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  • Food Transforming America: Wine Did Too

    December 3, 2019 16:08

    Food Transforming America: Wine Did Too

    An invitation was sent out inviting donors to the Food Transforming America exhibit at the National Museum of American History which was refreshed this year after being on display for 6 years. I had received word that several of the artifacts my family loaned to the museum were now on display in the wine portion of the exhibit. Ed and I accepted and were wowed by the magnitude of having family heirlooms included.

    A little background: early in 2013 we were approached by the National Museum of American History because they were working on an exhibit Food Transforming America. The museum found me because they had received a photo of my family at an alfresco gathering in the 1950s and they wanted to include it in the exhibit which also featured a wine focus. The museum sent two curators to wine country to touch base with the wineries who would be part of the exhibit. As I showed them around Paula Johnson, Curator in the Division of Work and Labor, along with Project Manager Nanci Edwards, saw other items of interest and they asked if the family would loan the museum several of our artifacts to be used for future exhibits. We agreed and crated up and sent our precious bits of history to Washington DC.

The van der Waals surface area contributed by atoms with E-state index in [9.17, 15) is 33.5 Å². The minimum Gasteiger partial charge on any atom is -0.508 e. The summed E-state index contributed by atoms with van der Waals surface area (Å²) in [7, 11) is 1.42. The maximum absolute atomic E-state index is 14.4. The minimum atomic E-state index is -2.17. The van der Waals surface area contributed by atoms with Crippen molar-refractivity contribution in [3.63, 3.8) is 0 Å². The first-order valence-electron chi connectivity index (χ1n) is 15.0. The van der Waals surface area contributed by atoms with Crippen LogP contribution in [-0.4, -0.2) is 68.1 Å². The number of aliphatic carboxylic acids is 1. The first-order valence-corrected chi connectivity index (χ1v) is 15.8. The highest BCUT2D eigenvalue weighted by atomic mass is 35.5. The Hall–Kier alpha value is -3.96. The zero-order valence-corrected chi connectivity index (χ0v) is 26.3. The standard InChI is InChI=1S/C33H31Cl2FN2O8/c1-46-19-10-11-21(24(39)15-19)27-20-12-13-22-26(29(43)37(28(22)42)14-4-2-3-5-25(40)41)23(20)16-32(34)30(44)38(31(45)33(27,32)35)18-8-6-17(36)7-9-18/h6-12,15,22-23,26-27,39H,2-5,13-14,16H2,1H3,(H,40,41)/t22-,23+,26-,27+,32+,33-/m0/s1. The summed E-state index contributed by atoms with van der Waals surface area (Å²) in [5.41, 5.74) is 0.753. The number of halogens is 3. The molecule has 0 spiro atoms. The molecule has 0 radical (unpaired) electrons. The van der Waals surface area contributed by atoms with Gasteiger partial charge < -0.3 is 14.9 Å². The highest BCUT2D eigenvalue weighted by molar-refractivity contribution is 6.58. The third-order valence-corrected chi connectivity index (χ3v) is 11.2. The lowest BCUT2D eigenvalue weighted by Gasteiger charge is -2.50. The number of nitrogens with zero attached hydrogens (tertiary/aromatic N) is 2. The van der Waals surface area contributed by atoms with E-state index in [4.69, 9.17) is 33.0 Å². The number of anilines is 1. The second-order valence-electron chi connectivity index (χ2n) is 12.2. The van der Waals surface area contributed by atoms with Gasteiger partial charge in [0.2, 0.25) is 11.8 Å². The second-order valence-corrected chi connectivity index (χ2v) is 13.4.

Fast forward to August 2019 and I received the invitation to attend the refresh of Food Transforming America from Paula. It was such a popular exhibit that they expanded and included more items. And this time some of our artifacts were included! I didn’t know what was chosen until we arrived at the museum shortly before the reception for the donors. What a surprise to see our winery sign, the stencil and my grandmother’s polenta pot along with an enlarged photo of my family’s alfresco dinner. The fact that wine is included in this exhibit to a large extent cements its place as an important part of how food (and wine) transforms our daily meals and special occasions.

    When Paula Johnson visited our winery in 2013, she noticed the winery sign which had hung on our cellar door from the 1930’s through the 1970’s. This is the item that really lit up her face. She turned to me and asked, “Would you rather have hundreds of people see this or thousands?” So instead of hanging in our barrel room it now hangs in the Smithsonian's American History Museum and what Paula said has come true.

    This photo shows the artifacts we donated: enter image description here

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